Chair’s Report for 2011-2012

Publié le jeudi 8 janvier 2015

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As set out in the Gift Agreement which established the Shirley E. Greenberg Chair for Women and the Legal Profession at the University of Ottawa’s Faculty of Law, in 2005:

The ‘Shirley E. Greenberg Chair for Women and the Legal Profession’ is designed to strengthen University of Ottawa teaching, research and administration as they relate to feminist perspectives on law.  It is also designed to maintain and develop links between women in the legal academy and women in the legal profession.

The Chair builds upon the Faculty of Law, Common Law Section’s international reputation as a leader in the field of social justice initiatives by engaging both internal and external communities in feminist legal research, curriculum development, mentoring and a variety of lectures and colloquia.

The holder of the ‘Shirley E. Greenberg Chair for Women and the Legal Profession’ works with an existing group of scholars, all committed to women’s equality through law, to encourage women to enter the profession, to train legal professionals to deliver services to women, to connect women in law school with women in the legal profession, and to further law reform and research impacting on women as clients and women in the profession.

This year the Chair was held by Professor Rosemary Cairns Way.

Annual Activities of the Shirley E. Greenberg Chair in 2011-2012

Shirley E. Greenberg Lecture Series

The 2011-2012 Greenberg Lecture Series was a great success, drawing a regular overflow audience of students, professors, staff and members of the general public, who were treated to a sandwich lunch and a stimulating presentation by members of the law school’s feminist teaching faculty, and the broader feminist community.  

This year, the Greenberg Lecture Series included the following presentations:

September 21, 2011:  Meredith Turshen, Fulbright Chair in Human Rights and Social Justice, Rutgers University, “Violence against Women in the Democratic Republic of Congo: The Political Economy of the New Wars” (Co-sponsored by the Human Rights Research and Education Center (HRREC), International Law and POWER Africa)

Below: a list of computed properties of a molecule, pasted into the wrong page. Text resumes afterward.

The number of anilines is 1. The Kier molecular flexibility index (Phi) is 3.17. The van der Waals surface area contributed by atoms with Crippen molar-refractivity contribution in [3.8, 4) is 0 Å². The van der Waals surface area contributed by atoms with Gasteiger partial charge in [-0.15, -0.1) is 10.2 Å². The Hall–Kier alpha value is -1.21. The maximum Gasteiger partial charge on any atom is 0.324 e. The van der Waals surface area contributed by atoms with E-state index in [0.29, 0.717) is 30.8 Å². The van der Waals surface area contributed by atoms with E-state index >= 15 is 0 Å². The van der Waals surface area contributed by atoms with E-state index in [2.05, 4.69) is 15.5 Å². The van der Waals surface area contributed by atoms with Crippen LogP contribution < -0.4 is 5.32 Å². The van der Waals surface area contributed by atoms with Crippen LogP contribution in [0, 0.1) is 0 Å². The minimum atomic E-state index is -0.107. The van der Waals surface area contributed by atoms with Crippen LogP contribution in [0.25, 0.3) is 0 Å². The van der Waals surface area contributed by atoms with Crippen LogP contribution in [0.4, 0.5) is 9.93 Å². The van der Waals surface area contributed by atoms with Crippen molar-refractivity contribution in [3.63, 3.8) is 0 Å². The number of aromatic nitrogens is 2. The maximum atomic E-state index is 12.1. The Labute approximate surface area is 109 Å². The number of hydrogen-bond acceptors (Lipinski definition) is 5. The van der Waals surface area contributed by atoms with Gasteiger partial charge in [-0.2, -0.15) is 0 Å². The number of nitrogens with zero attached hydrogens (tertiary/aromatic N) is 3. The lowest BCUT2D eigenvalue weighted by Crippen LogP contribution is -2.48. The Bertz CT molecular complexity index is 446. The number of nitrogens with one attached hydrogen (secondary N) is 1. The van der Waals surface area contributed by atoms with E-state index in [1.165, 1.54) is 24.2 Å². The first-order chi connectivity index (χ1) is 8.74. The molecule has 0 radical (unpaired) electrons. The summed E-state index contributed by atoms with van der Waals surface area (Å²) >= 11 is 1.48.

October 19, 2011: Professor Anne Levesque, “Les approches feministes aux litiges d’interet public”

November 28, 2011: Professor Maneesha Deckha (Faculty of Law, University of Victoria), “Diversifying the Property Debate: Toward a Postcolonial Feminist Approach to the Legal Status of Nonhuman Animals”

November 30, 2011:  Professor Jennifer Bond, “Securing Consistency for Consistent Security: Gender and the Responsibility to Protect”

February 1, 2012:  Professor Angela Cameron, “Restoring Women: Legal and Community Responses to Violence Against Women in Opposite Sex Relationships”

February 23, 2012: Professor Rosemary Cairns Way, “Reconceptualizing Professional Responsibility: Incorporating Equality” (co-sponsored by the Professionalism Speaker Series)

February 29, 2012:  Professor Joanne St. Lewis, “Where and When I Enter: Black Women in Canadian Public Life” (co-sponsored by Law and Social Justice)

March 7, 2012: Evelyne Jean-Bouchard, Vanier Fellow, HRREC,  « Le rapport des Congolaises au droit et a leurs droits : participer a la reconstruction des espaces normatifs en period post-conflit »


Greenberg Public Interest Fellowship for Women and the Law

During the summer of 2011, the Greenberg Chair also sponsored a public interest fellowship position.  Second-year law student Tamera Burnett spent the summer working for the National Association of Women and the Law on two major projects: the coordination and creation of a gender orientation manual for first year law students, as well as research and writing work for a policy brief on abortion rights.  Her description of the work is set out below:

During the summer of 2011, the Greenberg Chair provided the funding for me to participate in a Public Interest Fellowship at the University of Ottawa. My placement was with the National Association of Women and the Law, and my supervisor was Julie Shugarman. I worked primarily on two major projects: the coordination and creation of a gender orientation manual for first year law students, as well as research and writing work for a policy brief on abortion rights.